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Changing Leaves, Apple Picking And ... Poison Ivy? Don't Get Fooled By This Insidious Plant's Fall Looks

The dunes of Cape Cod are a favorite spot for poison ivy to grow among the grasses. (Courtesy of Eric Fisher)
The dunes of Cape Cod are a favorite spot for poison ivy to grow among the grasses. (Courtesy of Eric Fisher)

Ah, autumn. The leaves are changing across the area and there are beautiful colors to enjoy. But it isn't just the red maples that are turning, and you should be careful not to touch certain leaves.

There are a couple of hazards during the fall to think about. Poison ivy, which is ubiquitous across the area, will change to a brilliant red in autumn if it's exposed to sun.

The bright light helps poison ivy manufacture anthocyanin, the pigment responsible for red color. If poison ivy is growing deeper in the woods, it will still turn color because chlorophyll will no longer be made, but the color will be yellow from the xanthophyll already present.

Poison ivy in a wooded area looks very different in the fall from that growing in full sun. (Dave Epstein)
Poison ivy in a wooded area looks very different in the fall from that growing in full sun. (Dave Epstein)

You can still get poison ivy this time of the year from any part of the plant. While the leaves are likely not producing as much urisol — the toxin that makes you itch — as they do in summer and spring, the stems and the roots certainly can give you quite a rash if you're allergic.

As you're cleaning up leaves this fall, it's smart to give a quick check around your area to be sure there's no poison ivy. Remember: Leaves of three, let it be. Don’t confuse it with blackberry vines or Virginia creeper, which can look similar to an untrained eye.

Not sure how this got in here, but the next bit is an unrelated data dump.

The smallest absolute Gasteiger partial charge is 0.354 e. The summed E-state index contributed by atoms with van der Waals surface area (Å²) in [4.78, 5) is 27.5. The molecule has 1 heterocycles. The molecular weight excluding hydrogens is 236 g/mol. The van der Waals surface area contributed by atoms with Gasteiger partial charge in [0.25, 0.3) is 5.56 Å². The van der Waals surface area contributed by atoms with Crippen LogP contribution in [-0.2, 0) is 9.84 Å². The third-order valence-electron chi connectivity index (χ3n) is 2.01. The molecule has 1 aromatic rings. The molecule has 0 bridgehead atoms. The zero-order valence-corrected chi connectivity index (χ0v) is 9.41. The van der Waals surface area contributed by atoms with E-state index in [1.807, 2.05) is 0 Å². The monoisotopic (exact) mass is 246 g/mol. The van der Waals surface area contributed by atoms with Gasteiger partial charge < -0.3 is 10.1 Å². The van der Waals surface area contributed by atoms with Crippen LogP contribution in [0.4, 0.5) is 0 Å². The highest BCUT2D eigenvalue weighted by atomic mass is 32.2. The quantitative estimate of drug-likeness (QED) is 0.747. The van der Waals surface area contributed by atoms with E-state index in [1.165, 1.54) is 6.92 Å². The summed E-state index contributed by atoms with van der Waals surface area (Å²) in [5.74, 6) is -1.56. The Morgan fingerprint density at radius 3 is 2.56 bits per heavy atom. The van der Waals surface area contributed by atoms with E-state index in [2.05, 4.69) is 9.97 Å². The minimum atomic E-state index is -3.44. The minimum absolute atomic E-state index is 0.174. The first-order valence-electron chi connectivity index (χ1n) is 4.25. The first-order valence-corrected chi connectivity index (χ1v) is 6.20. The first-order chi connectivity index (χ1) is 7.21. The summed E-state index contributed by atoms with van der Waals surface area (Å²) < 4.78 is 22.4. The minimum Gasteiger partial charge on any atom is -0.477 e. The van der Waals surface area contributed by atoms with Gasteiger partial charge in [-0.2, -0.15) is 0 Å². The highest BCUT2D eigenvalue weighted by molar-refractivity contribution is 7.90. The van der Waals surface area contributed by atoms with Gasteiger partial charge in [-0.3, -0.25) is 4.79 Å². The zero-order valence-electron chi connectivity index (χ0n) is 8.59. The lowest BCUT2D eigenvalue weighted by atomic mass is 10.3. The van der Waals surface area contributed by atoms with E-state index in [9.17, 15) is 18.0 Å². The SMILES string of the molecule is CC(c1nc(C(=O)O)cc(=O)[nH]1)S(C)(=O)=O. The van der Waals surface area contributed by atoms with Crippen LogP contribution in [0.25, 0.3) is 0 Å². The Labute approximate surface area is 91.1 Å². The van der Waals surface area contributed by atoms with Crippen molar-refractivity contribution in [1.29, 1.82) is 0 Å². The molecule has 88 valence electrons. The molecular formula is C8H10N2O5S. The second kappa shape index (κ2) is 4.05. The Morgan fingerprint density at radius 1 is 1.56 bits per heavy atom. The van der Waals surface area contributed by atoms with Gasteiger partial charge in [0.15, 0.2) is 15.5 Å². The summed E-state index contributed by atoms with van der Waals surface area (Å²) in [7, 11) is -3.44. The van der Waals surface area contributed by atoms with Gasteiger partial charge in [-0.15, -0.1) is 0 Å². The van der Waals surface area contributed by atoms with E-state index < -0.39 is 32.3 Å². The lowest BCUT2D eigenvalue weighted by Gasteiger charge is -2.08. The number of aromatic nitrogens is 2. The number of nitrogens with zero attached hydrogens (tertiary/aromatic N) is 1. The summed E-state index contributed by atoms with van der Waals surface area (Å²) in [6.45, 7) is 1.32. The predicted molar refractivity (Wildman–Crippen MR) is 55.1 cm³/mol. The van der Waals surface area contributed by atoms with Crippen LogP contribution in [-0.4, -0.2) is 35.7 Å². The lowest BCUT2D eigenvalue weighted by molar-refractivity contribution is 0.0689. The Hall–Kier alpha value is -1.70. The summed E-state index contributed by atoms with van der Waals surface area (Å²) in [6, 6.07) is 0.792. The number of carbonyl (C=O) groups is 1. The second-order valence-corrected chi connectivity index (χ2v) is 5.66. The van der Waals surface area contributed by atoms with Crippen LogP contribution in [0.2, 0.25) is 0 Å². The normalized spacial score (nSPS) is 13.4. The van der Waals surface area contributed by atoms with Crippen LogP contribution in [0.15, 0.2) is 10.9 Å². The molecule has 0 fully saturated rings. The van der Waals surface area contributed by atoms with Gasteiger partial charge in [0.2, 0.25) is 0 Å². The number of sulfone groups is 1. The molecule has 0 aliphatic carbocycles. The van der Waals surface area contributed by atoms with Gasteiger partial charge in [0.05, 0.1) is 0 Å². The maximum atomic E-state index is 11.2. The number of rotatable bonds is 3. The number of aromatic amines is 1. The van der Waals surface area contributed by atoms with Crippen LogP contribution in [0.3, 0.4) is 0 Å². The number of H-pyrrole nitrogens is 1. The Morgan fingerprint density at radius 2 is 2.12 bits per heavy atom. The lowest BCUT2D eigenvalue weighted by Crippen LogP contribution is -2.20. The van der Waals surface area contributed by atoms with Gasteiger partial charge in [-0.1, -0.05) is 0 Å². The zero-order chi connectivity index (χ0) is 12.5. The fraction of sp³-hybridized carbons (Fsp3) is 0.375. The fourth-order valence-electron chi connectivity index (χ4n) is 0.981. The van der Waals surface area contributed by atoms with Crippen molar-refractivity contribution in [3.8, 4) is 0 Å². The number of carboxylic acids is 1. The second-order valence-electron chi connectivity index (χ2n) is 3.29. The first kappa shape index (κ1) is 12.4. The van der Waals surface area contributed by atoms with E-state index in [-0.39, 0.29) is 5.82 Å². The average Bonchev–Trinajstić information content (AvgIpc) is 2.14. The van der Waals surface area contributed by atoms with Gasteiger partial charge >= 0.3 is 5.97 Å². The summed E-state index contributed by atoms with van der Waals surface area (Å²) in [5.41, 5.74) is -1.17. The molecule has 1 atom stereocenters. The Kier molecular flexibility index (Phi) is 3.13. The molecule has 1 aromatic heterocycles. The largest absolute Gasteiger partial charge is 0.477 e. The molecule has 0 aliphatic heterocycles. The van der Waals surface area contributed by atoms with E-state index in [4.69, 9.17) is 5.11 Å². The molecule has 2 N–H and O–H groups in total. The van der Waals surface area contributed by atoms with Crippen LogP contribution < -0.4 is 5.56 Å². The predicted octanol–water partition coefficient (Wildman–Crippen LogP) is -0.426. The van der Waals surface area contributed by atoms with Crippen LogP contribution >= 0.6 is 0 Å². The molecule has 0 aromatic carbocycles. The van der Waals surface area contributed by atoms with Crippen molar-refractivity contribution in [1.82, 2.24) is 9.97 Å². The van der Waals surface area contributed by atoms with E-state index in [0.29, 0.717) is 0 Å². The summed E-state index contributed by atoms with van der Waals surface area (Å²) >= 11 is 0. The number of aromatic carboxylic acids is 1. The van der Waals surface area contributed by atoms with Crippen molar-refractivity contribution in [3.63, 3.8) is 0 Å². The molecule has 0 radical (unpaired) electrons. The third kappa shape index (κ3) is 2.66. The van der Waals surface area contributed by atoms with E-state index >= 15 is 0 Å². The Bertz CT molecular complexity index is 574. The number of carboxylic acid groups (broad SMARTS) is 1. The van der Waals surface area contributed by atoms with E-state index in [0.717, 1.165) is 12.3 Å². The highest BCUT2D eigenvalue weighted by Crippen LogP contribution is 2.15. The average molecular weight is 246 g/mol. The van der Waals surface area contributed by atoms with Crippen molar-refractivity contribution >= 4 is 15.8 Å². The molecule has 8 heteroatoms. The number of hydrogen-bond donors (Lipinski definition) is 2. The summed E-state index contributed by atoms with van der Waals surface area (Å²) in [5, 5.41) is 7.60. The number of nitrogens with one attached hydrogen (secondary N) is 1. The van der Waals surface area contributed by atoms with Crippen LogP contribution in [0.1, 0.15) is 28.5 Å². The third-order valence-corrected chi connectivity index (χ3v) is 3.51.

Poison ivy has always been around, but as carbon dioxide levels continue to increase, atmosphere research shows that the plant will thrive even more. Carbon dioxide is of course plant food, and noxious weeds and vines seem to respond better to the higher amounts of this greenhouse gas than some other plants

If you're doing any brush clearing, it's important to wear gloves and long sleeves so you don't get any of the urisol on you. By the way, not everyone is allergic.

If you are exposed to the toxin, soap and water will not do the trick — you need to use something that takes off the oils. There are products made specifically for this. If you wash within the first hour of being exposed, Fels-Naptha laundry soap or a powdered hand soap like Boraxo will work.

Carbon dioxide acts as plant food, which can grow bigger poison ivy with more toxins. (Courtesy Climate Central)
Carbon dioxide acts as plant food, which can grow bigger poison ivy with more toxins. (Courtesy Climate Central)

Poison ivy isn't the only hazard tucked away in fall. Leaf matter also makes a great spot for ticks.

Overall, we have seen a decline in ticks this year. But the high amount of acorns this fall will likely lead to a healthy crop of mice and deer and, therefore, an increase in ticks this fall or early spring.

When you are raking leaves — especially in areas where there might be high grass and other woody materials — be sure to check yourself carefully for any of the little creatures that may want to hitch a ride on you.

Autumn is certainly a favorite season for many of us. Just be careful that it doesn't turn into more than a leaf-peeping adventure.

Related:

David Epstein Twitter Meteorologist
David Epstein is WBUR's meteorologist.

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